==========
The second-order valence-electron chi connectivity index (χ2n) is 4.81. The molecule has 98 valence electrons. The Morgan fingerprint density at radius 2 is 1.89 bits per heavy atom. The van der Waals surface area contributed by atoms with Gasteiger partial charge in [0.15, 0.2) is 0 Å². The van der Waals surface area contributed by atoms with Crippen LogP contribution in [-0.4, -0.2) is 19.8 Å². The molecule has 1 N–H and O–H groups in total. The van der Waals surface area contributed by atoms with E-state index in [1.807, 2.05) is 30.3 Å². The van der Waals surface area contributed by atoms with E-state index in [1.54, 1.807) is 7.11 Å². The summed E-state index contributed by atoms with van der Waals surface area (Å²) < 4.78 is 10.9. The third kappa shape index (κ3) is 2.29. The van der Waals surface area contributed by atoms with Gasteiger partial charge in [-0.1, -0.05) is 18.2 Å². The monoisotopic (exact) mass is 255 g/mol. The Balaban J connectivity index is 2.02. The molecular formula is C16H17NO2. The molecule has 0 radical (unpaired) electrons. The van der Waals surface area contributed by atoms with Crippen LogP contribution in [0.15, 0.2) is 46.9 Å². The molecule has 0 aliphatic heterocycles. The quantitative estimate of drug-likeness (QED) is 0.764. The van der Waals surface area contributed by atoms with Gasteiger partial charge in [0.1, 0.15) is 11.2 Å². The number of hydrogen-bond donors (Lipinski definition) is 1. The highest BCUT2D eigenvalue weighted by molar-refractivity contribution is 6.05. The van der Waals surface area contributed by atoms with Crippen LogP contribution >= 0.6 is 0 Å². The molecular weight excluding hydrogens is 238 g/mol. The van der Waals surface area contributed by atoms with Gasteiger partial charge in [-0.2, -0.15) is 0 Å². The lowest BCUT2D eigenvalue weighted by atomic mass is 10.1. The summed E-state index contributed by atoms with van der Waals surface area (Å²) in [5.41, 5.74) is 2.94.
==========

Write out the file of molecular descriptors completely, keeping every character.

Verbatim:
The second-order valence-electron chi connectivity index (χ2n) is 4.81. The molecule has 98 valence electrons. The Morgan fingerprint density at radius 2 is 1.89 bits per heavy atom. The van der Waals surface area contributed by atoms with Gasteiger partial charge in [0.15, 0.2) is 0 Å². The van der Waals surface area contributed by atoms with Crippen LogP contribution in [-0.4, -0.2) is 19.8 Å². The molecule has 1 N–H and O–H groups in total. The van der Waals surface area contributed by atoms with E-state index in [1.807, 2.05) is 30.3 Å². The van der Waals surface area contributed by atoms with E-state index in [1.54, 1.807) is 7.11 Å². The summed E-state index contributed by atoms with van der Waals surface area (Å²) < 4.78 is 10.9. The third kappa shape index (κ3) is 2.29. The van der Waals surface area contributed by atoms with Gasteiger partial charge in [-0.1, -0.05) is 18.2 Å². The monoisotopic (exact) mass is 255 g/mol. The Balaban J connectivity index is 2.02. The molecular formula is C16H17NO2. The molecule has 0 radical (unpaired) electrons. The van der Waals surface area contributed by atoms with Crippen LogP contribution in [0.15, 0.2) is 46.9 Å². The molecule has 0 aliphatic heterocycles. The quantitative estimate of drug-likeness (QED) is 0.764. The van der Waals surface area contributed by atoms with Gasteiger partial charge in [0.1, 0.15) is 11.2 Å². The number of hydrogen-bond donors (Lipinski definition) is 1. The highest BCUT2D eigenvalue weighted by molar-refractivity contribution is 6.05. The van der Waals surface area contributed by atoms with Crippen LogP contribution >= 0.6 is 0 Å². The molecular weight excluding hydrogens is 238 g/mol. The van der Waals surface area contributed by atoms with Gasteiger partial charge in [-0.2, -0.15) is 0 Å². The lowest BCUT2D eigenvalue weighted by atomic mass is 10.1. The summed E-state index contributed by atoms with van der Waals surface area (Å²) in [5.41, 5.74) is 2.94.